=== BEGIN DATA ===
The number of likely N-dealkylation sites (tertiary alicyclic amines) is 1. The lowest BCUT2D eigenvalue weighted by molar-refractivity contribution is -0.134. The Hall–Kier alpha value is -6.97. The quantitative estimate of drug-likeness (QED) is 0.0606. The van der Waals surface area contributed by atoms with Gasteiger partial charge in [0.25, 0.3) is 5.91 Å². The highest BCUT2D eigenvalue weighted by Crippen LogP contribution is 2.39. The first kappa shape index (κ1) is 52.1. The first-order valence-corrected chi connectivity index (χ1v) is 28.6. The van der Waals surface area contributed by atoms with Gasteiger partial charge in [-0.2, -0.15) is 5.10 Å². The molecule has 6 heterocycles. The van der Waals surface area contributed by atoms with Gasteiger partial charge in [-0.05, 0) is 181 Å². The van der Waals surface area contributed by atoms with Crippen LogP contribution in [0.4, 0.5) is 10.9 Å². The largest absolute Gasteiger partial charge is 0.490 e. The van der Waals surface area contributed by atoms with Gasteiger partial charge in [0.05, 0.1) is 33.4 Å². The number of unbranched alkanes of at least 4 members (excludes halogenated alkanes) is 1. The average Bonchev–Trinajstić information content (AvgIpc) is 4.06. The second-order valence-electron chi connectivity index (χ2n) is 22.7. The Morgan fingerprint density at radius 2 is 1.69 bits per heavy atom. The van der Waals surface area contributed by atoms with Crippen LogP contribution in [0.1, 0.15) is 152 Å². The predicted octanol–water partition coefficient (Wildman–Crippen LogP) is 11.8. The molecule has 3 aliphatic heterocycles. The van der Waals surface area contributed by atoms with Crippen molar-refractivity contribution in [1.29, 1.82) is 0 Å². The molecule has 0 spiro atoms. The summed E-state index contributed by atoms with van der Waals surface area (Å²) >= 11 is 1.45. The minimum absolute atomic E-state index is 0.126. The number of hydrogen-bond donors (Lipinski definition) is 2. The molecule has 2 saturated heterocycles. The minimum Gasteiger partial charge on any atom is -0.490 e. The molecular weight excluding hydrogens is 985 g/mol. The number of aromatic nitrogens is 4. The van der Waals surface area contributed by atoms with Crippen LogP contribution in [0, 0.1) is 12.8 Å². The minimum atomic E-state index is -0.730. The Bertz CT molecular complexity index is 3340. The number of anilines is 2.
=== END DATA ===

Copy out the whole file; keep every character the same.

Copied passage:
The number of likely N-dealkylation sites (tertiary alicyclic amines) is 1. The lowest BCUT2D eigenvalue weighted by molar-refractivity contribution is -0.134. The Hall–Kier alpha value is -6.97. The quantitative estimate of drug-likeness (QED) is 0.0606. The van der Waals surface area contributed by atoms with Gasteiger partial charge in [0.25, 0.3) is 5.91 Å². The highest BCUT2D eigenvalue weighted by Crippen LogP contribution is 2.39. The first kappa shape index (κ1) is 52.1. The first-order valence-corrected chi connectivity index (χ1v) is 28.6. The van der Waals surface area contributed by atoms with Gasteiger partial charge in [-0.2, -0.15) is 5.10 Å². The molecule has 6 heterocycles. The van der Waals surface area contributed by atoms with Gasteiger partial charge in [-0.05, 0) is 181 Å². The van der Waals surface area contributed by atoms with Crippen LogP contribution in [0.4, 0.5) is 10.9 Å². The largest absolute Gasteiger partial charge is 0.490 e. The van der Waals surface area contributed by atoms with Gasteiger partial charge in [0.05, 0.1) is 33.4 Å². The number of unbranched alkanes of at least 4 members (excludes halogenated alkanes) is 1. The average Bonchev–Trinajstić information content (AvgIpc) is 4.06. The second-order valence-electron chi connectivity index (χ2n) is 22.7. The Morgan fingerprint density at radius 2 is 1.69 bits per heavy atom. The van der Waals surface area contributed by atoms with Crippen LogP contribution in [0.1, 0.15) is 152 Å². The predicted octanol–water partition coefficient (Wildman–Crippen LogP) is 11.8. The molecule has 3 aliphatic heterocycles. The van der Waals surface area contributed by atoms with Crippen molar-refractivity contribution in [1.29, 1.82) is 0 Å². The molecule has 0 spiro atoms. The summed E-state index contributed by atoms with van der Waals surface area (Å²) >= 11 is 1.45. The minimum absolute atomic E-state index is 0.126. The number of hydrogen-bond donors (Lipinski definition) is 2. The molecule has 2 saturated heterocycles. The minimum Gasteiger partial charge on any atom is -0.490 e. The molecular weight excluding hydrogens is 985 g/mol. The number of aromatic nitrogens is 4. The van der Waals surface area contributed by atoms with Crippen LogP contribution in [0, 0.1) is 12.8 Å². The minimum atomic E-state index is -0.730. The Bertz CT molecular complexity index is 3340. The number of anilines is 2.